Like Farer, Bremont exhibits an attention to detail and use of color that feels decidedly British, but it is the brand’s many partnerships that cement its dedication to England. Those partnerships include endeavors with sub-Arctic explorers, America’s Cup contenders, as well as watches designed in partnership with Jaguar cars, the Concorde Jet and, most recently, a new line of watches certified by Her Royal Majesty’s very own Armed Forces.
Regarding the obvious investment it has taken to sustain Bremont’s mission, Giles English says, “Making things on British soil is never the right thing to do commercially. But to become the big-label brand we want to be, we have to go that route. Part of our long-term ambition is to create an in-house movement. We’ve got a lot of bits and pieces we build, but we’re not there yet.” There’s that British understatement again; check out the Concorde Jet-shaped bridges of the eight-day hand-wound movement inside the limited-edition Bremont Supersonic watch to see just how comprehensive “bits and pieces” can be, or take a glimpse inside Bremont’s facilities at Henley-on-Thames to see a bustling team in white lab coats with their heads down and loupes strapped on.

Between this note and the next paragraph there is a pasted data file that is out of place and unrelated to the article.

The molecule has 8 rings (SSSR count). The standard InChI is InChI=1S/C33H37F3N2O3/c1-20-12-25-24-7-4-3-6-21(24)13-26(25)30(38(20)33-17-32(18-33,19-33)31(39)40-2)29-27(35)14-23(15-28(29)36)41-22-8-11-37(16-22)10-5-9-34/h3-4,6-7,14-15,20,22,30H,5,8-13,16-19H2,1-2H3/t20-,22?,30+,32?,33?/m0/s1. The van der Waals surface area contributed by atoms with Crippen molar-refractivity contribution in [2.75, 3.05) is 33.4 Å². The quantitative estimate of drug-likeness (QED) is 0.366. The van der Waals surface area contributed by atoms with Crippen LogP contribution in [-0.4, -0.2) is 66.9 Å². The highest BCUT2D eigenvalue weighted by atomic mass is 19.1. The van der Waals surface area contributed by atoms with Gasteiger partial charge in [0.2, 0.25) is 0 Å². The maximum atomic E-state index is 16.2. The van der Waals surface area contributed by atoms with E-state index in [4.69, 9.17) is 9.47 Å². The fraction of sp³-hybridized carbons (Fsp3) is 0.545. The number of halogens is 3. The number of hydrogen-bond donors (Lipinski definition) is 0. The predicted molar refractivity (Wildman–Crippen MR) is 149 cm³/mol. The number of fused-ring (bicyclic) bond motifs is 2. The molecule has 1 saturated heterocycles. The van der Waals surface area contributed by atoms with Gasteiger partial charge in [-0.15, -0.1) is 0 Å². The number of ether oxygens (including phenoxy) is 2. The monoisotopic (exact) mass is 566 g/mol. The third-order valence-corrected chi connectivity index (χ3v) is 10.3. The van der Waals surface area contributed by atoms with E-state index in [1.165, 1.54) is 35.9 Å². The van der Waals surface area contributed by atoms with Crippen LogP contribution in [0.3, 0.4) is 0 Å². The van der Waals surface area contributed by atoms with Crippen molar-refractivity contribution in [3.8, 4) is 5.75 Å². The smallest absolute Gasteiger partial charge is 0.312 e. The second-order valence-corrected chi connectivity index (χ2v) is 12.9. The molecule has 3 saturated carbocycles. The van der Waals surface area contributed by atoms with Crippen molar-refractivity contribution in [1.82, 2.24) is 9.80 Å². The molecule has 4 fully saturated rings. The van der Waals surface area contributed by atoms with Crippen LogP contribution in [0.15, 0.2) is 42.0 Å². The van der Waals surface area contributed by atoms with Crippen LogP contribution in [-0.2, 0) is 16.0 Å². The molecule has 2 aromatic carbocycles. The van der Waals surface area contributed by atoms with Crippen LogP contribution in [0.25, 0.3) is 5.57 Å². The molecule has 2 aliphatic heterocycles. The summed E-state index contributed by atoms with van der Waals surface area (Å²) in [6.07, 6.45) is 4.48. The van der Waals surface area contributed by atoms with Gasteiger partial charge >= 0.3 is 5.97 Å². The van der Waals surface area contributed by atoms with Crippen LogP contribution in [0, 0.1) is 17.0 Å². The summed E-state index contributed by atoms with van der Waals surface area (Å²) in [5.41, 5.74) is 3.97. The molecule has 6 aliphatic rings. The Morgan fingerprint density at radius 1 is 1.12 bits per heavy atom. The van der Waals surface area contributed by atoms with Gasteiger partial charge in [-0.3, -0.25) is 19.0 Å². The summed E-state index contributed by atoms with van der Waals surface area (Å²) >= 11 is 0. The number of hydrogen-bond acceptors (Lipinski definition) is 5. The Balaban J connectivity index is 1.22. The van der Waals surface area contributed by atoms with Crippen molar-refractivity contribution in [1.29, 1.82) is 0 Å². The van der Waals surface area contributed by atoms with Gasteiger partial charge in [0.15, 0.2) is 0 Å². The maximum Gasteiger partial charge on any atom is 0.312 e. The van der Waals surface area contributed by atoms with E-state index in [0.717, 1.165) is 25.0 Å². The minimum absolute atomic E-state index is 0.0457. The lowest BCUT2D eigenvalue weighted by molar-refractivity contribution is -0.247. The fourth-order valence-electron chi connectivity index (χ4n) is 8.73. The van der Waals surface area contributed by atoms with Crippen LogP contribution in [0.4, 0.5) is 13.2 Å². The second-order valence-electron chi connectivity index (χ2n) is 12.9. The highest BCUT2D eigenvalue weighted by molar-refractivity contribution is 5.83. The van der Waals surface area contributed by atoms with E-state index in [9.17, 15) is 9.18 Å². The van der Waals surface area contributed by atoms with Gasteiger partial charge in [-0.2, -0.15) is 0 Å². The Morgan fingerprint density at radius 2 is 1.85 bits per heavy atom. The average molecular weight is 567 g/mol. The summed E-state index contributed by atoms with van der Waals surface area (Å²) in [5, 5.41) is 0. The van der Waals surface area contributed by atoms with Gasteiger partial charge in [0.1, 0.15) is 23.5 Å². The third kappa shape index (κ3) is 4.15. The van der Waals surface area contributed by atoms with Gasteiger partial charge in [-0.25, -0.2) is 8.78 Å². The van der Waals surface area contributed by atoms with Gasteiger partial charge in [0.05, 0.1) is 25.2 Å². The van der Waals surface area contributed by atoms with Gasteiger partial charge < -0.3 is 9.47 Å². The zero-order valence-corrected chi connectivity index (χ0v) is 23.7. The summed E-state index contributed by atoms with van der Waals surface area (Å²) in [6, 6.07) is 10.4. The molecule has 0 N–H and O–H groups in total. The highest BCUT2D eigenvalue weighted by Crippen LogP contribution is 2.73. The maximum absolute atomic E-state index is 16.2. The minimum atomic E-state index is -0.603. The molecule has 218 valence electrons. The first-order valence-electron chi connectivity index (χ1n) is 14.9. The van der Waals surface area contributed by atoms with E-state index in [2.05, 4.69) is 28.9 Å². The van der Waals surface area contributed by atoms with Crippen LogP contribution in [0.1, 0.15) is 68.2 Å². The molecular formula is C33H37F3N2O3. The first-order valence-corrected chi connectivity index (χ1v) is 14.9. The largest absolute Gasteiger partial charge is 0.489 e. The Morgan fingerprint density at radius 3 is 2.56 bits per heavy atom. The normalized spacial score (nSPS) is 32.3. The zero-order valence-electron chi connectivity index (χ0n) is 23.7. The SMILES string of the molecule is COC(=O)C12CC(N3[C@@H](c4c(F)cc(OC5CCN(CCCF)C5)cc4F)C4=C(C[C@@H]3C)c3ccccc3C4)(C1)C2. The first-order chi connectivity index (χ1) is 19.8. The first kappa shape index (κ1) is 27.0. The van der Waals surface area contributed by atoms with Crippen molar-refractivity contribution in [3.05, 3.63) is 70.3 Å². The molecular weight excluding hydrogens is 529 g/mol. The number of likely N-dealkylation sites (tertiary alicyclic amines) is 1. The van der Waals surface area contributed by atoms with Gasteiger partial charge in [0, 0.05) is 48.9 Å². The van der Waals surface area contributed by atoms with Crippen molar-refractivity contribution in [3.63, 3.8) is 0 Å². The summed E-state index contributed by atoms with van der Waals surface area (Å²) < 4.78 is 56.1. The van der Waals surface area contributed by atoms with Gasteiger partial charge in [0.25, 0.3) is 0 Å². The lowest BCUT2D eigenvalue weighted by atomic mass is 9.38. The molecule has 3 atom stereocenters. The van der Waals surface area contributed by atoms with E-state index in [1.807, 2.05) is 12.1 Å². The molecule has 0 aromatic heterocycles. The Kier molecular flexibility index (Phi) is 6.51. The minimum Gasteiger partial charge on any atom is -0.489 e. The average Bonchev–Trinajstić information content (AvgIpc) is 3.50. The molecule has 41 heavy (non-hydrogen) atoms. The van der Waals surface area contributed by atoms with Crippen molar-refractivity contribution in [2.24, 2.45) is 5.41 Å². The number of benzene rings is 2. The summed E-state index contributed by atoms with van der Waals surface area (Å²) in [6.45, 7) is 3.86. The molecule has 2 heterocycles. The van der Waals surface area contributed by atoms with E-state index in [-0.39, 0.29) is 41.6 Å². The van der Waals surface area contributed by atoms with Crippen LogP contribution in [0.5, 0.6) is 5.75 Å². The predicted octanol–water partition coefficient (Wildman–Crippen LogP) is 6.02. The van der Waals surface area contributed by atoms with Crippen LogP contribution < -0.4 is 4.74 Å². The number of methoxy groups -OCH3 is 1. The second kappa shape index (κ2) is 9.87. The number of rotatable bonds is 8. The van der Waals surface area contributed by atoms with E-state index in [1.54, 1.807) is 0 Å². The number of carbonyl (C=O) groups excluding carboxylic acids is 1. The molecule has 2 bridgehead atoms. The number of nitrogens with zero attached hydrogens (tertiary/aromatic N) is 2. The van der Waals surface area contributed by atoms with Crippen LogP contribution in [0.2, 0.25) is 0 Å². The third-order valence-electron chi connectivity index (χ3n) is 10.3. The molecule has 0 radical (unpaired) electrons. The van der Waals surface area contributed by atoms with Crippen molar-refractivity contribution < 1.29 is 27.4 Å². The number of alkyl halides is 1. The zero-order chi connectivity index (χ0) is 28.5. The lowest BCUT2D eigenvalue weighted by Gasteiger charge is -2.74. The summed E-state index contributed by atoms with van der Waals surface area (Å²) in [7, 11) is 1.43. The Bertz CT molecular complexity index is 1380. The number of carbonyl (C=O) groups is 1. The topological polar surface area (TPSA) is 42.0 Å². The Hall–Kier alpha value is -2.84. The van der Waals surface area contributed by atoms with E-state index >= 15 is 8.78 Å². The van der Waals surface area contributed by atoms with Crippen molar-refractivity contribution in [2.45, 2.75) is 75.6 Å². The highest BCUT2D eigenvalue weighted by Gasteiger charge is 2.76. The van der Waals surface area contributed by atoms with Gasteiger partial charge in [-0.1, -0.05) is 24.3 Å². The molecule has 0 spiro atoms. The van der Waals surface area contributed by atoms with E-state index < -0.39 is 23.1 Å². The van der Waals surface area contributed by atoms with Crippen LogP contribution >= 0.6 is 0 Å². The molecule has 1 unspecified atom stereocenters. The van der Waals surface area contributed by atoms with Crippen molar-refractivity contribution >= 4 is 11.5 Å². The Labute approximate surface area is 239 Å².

English goes on to explain, “As a designer, to own the trademarks and patents on the whole movement is very exciting to us, and part of our plan. Ultimately, we’re an engineering company, but we have to run retail, have boutiques and do it globally, so it’s an incredibly complex business. We knew it wasn’t going to be easy, but that illustrious history of British engineering is what we want to contribute to.”
Right about the time Bremont was starting out, England’s Christopher Ward came on the scene as one of the first direct-to-consumer watch brands. Going direct to consumer in 2004 certainly put Christopher Ward way in front of that trend. The iPhone was still three years away, and the watch industry had clenched its grip on brick-and-mortar retailing under the assumption that people wouldn’t spend large sums on luxury goods via the internet. Christopher Ward’s intuition, it turns out, was spot on.